Campaigning is an integral part of Beat’s work – we want you to help us to raise awareness and influence change. Together, we can make a real difference to the lives of people affected by eating disorders, through campaigning for improved services, changes to policy and helping people to understand the issues surrounding these complex mental illnesses.
New campaigning issues
We’re planning ahead and looking at various campaigning issues. I’d be most grateful if you could respond if you’ve experienced any of the following scenarios with some background - or if you know someone who has and who may be interested in helping campaign on any of these issues please pass this on.
- Depression – has depression played a major part in the development of your eating disorder?
- Siblings – would you or your sibling have anything to say on the effect of an eating disorder on a brother or sister?
- Do you have a twin or triplet?
- Do you feel that your cultural background has any influence on the development of your eating disorder?
- Are you diabetic?
- Did your eating disorder start after the age of 25? Or are you over 25 and still struggling?
- Do you suffer from osteoporosis?
- Have you suffered dental problems as a result of your eating disorder?
- Have you had any problems with binge eating or compulsive overeating?
- Do you suffer from problems related to obesity?
Body image is a topic that continually seems to attract attention. A report published by the All Party Parliamentary Group (APPG) on body image in 2012 revealed over half the UK public suffer from negative body image.
We believe body image is a key part of our sense of identity and not a trivial matter or personal vanity. It is a fundamental part of our sense of self and affects our thoughts, emotions and behaviour. It’s the belief our size, shape and weight convey to the world what sort of person we are. Cultural ideals reinforce these views and the prevailing ideals are very narrowly defined. We know that low self-esteem and negative body image can be high risk factors in the development of eating disorders.
Beat is a member of the Campaign for Body Confidence’s steering group and a member of the Government’s Body Confidence Campaign expert group. We also provide free self esteem workshops to schools in conjunction with Dove, work with the British Fashion Council and support the work of All Walks Beyond the Catwalk and regularly comment on issue in the media.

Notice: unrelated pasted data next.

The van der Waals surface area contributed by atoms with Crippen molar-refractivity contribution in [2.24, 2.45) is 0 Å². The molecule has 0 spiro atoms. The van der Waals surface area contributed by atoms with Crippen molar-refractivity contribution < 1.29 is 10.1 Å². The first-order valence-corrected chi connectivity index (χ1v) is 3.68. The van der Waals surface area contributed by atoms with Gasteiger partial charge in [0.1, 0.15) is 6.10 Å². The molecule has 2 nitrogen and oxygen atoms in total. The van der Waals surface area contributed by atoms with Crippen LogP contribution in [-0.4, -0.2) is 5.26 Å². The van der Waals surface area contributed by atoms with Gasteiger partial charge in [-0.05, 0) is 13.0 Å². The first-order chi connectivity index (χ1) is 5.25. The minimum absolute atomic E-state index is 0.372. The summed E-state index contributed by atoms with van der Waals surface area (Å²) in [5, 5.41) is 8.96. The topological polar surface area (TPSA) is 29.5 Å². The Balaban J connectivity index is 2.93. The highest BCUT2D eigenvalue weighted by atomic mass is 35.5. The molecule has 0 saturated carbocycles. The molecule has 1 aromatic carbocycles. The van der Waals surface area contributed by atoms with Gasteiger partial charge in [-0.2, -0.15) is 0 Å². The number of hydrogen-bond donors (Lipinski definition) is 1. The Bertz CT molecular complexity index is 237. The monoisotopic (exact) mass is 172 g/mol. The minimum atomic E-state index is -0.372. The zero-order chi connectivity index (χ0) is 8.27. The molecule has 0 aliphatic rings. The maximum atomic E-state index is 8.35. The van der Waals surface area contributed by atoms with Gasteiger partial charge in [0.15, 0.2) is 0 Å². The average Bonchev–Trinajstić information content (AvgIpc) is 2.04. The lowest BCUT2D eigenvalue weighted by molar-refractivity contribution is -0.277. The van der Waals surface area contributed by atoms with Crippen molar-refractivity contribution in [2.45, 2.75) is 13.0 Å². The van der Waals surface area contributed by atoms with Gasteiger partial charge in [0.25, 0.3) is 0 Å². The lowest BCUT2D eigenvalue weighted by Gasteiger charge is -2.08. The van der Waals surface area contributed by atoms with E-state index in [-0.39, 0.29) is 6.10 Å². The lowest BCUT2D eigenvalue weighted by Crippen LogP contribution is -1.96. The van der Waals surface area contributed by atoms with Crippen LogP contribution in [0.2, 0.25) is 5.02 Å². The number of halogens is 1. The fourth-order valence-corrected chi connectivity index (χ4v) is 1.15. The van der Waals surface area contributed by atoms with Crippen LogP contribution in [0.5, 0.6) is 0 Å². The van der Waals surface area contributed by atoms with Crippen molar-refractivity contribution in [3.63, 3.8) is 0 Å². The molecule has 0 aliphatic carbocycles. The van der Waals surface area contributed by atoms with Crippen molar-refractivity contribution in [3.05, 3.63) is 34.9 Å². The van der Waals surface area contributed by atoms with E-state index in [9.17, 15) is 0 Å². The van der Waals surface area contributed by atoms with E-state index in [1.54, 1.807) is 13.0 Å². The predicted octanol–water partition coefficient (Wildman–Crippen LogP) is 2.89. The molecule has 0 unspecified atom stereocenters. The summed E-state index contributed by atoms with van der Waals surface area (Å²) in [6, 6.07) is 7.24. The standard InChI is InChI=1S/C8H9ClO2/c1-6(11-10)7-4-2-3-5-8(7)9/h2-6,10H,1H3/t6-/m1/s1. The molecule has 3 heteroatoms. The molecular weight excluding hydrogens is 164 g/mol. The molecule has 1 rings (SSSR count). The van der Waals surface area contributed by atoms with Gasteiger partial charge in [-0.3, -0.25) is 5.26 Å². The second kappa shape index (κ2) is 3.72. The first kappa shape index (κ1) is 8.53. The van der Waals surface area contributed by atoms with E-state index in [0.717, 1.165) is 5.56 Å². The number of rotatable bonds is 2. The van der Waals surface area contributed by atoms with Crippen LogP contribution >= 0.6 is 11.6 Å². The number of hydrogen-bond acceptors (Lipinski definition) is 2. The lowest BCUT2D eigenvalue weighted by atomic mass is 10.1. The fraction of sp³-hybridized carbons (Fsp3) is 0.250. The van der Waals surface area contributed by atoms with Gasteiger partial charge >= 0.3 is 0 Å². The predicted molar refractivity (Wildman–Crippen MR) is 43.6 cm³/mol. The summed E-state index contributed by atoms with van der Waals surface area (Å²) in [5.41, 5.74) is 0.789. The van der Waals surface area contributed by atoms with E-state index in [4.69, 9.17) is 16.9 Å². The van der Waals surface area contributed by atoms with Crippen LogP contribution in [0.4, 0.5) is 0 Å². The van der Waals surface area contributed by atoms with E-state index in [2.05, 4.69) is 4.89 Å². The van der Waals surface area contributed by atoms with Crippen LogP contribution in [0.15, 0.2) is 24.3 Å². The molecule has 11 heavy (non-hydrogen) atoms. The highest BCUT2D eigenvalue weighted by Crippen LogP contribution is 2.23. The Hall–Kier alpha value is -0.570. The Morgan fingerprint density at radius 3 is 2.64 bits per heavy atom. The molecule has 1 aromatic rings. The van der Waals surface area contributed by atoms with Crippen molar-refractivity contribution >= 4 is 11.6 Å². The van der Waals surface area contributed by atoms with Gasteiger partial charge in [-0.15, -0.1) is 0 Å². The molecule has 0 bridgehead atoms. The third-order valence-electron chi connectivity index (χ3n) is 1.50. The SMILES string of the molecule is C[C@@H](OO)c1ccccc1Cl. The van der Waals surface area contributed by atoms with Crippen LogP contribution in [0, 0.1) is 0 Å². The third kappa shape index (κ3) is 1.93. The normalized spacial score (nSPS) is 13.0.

What can you do?
Contact your MP: Write to your MP or make an appointment to see them at their constituency surgery. Use this opportunity to tell them about your experience of eating disorders, why support and treatment is important and what you want them to do. to them and how to structure a meeting with them.
Join your Local Involvement Network (LINk): Every area has a patient involvement forum, known as LINk groups. These groups have powers to question NHS services and are valuable tools for engaging with your local NHS services. They bring together people interested in specific issues, and provide a collective, local voice for those issues. You can find the details of your local LINk through your local NHS website or GP surgery. Please let us know if you have joined your LINk and we can help you put questions and comments forward through them. For more information about LINks, visit their website
Become a Media Contact: We are always looking for more people to tell their stories in the media. We have daily requests to provide case studies to make interesting stories that people can relate to. If you have personal or family experience of an eating disorder we would love to hear from you. Please contact firstname.lastname@example.org or call 0300 123 7061.
Tweet us: We have a Twitter feed that we use to promote our work, tell you about media stories and raise awareness of eating disorders. Join Twitter and follow us, retweet our tweets and let all your followers know about what we do. Instructions on how to join and use Twitter can be found here.